You Won’t Believe How This New York Observer Article about Vox Media Taking On @SavedYouAClick Over Sopranos Spoiler Gave Freddie deBoer Cardiac Arrest

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7 Responses to You Won’t Believe How This New York Observer Article about Vox Media Taking On @SavedYouAClick Over Sopranos Spoiler Gave Freddie deBoer Cardiac Arrest

  1. 1
    RonF says:

    O.K. I clicked on the link and read it. And it is completely meaningless to me. Can someone explain?

  2. 2
    gin-and-whiskey says:


  3. 3
    gin-and-whiskey says:

    Though I feel like I am exposing myself as someone who lives in a cave, just for asking. ;)

  4. 4
    Jake Squid says:

    I also had no idea what this was all about. Took me nearly three minutes to find this.

    Now, my fellow cave dwellers, you know what is happening in the world of pop culture. Also, there’s this cool Google thingamahwidget that is all the rage of the webtubes!

  5. 5
    dragon_snap says:

    Ron F. and gin-and-whiskey:

    I suspect the main attraction / cause for taking to the sea in this case is the subject-tag “Clickbait” above the headline in the New York Observer screen cap. The article itself (guessing from the headline) would appear to be about the merits of clickbaiting headlines (for examples, see any UpWorthy post on Facebook, or the title Amp wrote for this post) when they in fact conceal spoilers about entertainment media, thereby allowing the potential reader to decide whether or not they would like to be exposed to a potentially spoiler-y article/image/etc.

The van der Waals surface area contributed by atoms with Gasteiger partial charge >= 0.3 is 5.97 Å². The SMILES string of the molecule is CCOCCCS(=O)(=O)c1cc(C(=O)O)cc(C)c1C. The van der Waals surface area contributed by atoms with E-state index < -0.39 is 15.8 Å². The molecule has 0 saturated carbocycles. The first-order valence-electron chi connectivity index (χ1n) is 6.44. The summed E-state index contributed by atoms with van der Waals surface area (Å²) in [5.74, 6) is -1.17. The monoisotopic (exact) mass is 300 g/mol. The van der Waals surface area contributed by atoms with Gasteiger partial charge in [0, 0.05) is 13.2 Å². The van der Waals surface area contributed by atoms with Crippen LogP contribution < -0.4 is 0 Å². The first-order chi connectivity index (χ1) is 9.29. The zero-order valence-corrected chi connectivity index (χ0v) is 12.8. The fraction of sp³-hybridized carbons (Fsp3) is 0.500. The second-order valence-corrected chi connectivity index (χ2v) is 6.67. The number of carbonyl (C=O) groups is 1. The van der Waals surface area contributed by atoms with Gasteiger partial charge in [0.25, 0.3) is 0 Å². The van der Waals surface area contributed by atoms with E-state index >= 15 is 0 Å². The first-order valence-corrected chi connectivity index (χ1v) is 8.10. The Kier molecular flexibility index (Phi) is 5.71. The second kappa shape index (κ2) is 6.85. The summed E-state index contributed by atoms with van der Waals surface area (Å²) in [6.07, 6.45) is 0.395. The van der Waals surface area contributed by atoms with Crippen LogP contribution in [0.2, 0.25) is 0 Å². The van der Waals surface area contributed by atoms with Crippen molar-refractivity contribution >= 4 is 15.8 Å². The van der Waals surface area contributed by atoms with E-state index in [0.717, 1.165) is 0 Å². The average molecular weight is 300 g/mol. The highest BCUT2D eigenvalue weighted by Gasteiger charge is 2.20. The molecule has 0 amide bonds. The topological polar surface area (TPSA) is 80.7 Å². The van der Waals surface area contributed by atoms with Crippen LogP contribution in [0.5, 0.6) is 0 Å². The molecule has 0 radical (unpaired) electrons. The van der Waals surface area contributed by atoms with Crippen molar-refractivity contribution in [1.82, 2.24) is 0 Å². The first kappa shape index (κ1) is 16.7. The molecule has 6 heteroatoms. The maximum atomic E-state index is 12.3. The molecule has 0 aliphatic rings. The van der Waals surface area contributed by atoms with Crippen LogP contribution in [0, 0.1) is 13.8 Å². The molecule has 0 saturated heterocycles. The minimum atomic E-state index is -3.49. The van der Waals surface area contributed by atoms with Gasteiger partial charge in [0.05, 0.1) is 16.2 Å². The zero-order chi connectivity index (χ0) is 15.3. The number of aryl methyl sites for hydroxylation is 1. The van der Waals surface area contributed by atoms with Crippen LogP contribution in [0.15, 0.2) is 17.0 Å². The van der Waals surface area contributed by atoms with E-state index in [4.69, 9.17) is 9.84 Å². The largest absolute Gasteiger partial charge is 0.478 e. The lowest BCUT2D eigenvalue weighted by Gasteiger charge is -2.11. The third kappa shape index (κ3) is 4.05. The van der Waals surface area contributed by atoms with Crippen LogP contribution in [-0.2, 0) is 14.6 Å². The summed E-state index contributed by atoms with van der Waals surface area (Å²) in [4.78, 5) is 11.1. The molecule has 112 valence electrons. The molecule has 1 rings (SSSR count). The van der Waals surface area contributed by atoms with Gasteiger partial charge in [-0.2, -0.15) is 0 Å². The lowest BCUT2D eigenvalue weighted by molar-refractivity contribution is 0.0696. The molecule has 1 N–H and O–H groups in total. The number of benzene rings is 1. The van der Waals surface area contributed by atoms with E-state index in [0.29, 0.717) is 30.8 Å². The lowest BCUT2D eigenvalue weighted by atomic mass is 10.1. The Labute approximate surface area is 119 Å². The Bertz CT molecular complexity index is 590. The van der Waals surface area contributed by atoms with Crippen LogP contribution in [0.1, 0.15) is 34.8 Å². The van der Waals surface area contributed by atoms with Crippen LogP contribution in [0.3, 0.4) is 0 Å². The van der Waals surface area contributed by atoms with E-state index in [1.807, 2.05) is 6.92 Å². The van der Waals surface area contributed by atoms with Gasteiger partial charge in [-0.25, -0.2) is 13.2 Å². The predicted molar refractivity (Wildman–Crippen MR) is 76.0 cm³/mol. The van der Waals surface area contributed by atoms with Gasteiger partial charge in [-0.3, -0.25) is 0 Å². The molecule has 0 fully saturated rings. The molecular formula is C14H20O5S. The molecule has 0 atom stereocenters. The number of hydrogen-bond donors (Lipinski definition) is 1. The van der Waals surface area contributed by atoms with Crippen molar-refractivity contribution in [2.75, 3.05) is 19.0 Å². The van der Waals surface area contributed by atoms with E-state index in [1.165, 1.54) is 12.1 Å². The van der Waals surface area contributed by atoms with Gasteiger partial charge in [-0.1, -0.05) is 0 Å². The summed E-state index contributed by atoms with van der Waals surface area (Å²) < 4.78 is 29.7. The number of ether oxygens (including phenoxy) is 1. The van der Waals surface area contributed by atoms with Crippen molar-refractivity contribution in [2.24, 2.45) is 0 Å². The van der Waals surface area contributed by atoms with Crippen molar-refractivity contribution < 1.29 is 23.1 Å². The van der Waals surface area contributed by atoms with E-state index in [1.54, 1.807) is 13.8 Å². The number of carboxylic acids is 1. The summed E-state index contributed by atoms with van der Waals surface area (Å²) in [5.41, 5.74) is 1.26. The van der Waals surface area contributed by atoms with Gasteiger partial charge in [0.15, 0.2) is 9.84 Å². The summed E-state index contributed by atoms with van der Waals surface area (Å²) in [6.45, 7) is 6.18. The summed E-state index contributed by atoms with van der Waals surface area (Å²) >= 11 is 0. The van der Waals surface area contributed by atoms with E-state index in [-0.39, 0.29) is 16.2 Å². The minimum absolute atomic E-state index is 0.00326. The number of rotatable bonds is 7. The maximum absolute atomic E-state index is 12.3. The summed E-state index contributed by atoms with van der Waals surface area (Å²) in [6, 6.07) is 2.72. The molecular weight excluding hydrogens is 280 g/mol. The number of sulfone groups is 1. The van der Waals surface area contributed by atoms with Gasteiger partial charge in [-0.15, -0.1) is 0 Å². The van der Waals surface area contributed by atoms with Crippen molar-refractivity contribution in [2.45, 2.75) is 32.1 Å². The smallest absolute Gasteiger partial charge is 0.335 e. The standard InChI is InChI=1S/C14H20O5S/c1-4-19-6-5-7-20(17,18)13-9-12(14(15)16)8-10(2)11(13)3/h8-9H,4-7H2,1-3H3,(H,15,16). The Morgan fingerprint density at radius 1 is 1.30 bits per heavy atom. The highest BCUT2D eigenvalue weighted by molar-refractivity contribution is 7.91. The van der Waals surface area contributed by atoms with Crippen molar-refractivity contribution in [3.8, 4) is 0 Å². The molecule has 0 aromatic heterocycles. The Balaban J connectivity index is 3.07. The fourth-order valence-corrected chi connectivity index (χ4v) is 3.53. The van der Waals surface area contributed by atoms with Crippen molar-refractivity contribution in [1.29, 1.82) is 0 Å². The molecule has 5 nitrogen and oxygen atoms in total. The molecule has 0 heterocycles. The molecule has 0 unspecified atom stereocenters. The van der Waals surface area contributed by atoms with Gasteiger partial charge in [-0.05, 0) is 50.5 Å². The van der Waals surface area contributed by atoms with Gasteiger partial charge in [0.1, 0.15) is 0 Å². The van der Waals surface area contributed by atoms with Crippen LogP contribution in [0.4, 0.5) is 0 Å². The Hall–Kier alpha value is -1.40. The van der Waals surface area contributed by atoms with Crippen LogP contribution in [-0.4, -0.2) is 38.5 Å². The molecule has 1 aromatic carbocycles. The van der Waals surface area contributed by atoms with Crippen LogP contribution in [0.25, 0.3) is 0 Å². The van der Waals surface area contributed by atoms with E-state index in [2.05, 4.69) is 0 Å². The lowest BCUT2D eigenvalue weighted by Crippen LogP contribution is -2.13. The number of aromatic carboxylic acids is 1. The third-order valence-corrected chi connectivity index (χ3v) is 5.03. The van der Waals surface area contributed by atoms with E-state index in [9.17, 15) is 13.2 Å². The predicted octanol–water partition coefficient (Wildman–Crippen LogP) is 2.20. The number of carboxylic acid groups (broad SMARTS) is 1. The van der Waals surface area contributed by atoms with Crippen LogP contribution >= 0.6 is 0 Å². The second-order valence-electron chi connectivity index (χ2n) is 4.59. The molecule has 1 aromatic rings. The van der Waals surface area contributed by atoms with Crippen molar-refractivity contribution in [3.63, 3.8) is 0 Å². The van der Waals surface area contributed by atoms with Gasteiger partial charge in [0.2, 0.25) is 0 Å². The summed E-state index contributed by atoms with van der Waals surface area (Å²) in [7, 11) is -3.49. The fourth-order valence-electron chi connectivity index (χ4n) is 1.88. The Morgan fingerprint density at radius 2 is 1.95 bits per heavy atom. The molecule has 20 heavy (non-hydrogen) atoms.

However, the headline used in the New York Observer article is itself quite clickbait-y in construction, and so the subject-tag is also accurate as a description of the manner in which the content is presented, and is thus ironic, and altogether too much for poor Mr. deBoer.

    Longer version for unknown reasons:

    Again, guessing from the headline, it seems that there is a twitter account called @SavedYouaClick that presumably retweets articles with clickbaiting headlines and includes the answer(s) promised by such headlines, thereby ‘saving’ you a ‘click’. I’m supposing that Vox wrote an article about the recent statement made by one of the Sopranos’ creators regarding the ‘true’ meaning of the ambiguous series finale*, and to save their readers from this Word of God spoiler, should they wish to interpret the text without authorial influence, or if indeed they have not watched the show but intend to and would rather not know the ending before they began. Following that, I’m guessing @SavedYouaClick tweeted the Vox article and included the spoiler, and then Vox wrote an/some articles about that, and then someone at the New York Observer wrote an article about the whole debacle, for which headline writer at the New York Observer wrote a rather clickbait-y headline, and then some other person added the “Clickbait” subject-tag, which ironically was descriptive of both the message and the medium.

  6. 6
    Ben Lehman says:

    Saved You A Click is hilarious. Amazingly dry internet comedy.

  7. 7
    Duncan says:

    What happened next is unthinkable!